Tense (grammar)

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Tense is the time described by a verb, shown by its grammatical form.[1] There are three main tenses in English:

  1. Present tense: things that are true when the words are spoken or written.
    • Example: She goes to school. In this sentence, goes shows that it is a present tense. It suggests that she regularly goes to school.
    • Example: She is going to school. This says she is now going to school.
  2. Past tense: things that were true before the words were spoken or written.
    • Example: She went to school. In this sentence, went shows that it is a past tense.
  3. Future tense: things that will be true after the words are spoken or written.
    • Example: She will go to school. In this sentence, will shows that it is a future tense.

Tense is sometimes shown by changing the form of a verb, and sometimes by adding a helping verb. For example, be can become am, is, and are in present tense, and was and were in past tense. In English, future tense is shown by adding will before the verb. For example, be becomes will be in future tense.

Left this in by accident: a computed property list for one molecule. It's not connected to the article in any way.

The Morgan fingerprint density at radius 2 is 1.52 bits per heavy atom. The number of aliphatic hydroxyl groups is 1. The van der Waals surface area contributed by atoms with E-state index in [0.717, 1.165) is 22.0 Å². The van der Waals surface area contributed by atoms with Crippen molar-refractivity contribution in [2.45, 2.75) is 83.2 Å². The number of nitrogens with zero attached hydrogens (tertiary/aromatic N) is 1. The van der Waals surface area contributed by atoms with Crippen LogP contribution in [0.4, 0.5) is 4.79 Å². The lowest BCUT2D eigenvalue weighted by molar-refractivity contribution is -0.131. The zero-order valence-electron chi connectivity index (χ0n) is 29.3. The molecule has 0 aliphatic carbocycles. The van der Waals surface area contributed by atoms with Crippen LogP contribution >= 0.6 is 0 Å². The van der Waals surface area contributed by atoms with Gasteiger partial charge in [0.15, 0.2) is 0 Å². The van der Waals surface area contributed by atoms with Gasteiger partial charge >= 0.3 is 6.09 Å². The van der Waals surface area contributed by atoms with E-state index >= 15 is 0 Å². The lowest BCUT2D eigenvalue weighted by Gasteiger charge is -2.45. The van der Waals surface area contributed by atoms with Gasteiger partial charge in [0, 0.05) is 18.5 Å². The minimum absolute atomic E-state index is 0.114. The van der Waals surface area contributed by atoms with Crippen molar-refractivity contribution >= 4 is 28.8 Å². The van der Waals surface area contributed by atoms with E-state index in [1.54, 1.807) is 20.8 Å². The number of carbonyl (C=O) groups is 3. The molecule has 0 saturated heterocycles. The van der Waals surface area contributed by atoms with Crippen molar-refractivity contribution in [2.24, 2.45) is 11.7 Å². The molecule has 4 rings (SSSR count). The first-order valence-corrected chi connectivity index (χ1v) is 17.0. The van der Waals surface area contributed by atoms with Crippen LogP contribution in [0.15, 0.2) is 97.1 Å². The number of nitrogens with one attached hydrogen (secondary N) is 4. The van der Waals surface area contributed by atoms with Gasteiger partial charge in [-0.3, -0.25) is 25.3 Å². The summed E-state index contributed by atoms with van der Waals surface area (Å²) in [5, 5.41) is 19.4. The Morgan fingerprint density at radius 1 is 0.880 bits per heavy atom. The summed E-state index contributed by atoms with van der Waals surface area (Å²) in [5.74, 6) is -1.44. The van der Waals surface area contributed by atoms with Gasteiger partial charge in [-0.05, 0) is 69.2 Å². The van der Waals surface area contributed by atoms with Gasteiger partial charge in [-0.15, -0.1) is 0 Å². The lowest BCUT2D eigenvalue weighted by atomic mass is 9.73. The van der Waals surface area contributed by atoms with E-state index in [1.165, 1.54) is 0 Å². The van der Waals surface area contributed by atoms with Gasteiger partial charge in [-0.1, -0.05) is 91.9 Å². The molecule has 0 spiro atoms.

Note:These tenses can be subdivided further (see below).

Aspect[change | change source]

There are also different kinds of tense within each main tense. In English, these are formed by adding "helping verbs" or "auxiliary verbs", such as be and have, before the verb, as well as changing the form of the verb. For example, "I give", "I have given", "I am giving", and "I have been giving" are all in present tense, but have different meanings. This is called aspect.[2]

Different languages have different ways of showing tense. For example, Latin usually shows tense by changing the form of the verb. Chinese and Indonesian show tense by adding additional words to the verb.

References[change | change source]

  1. Concise Oxford Dictionary, 9th ed, p1436.
  2. Crystal, David 1995. The Cambridge encyclopedia of the English language, p225: 'Aspects'. Cambridge University Press. ISBN 0-521-40179-8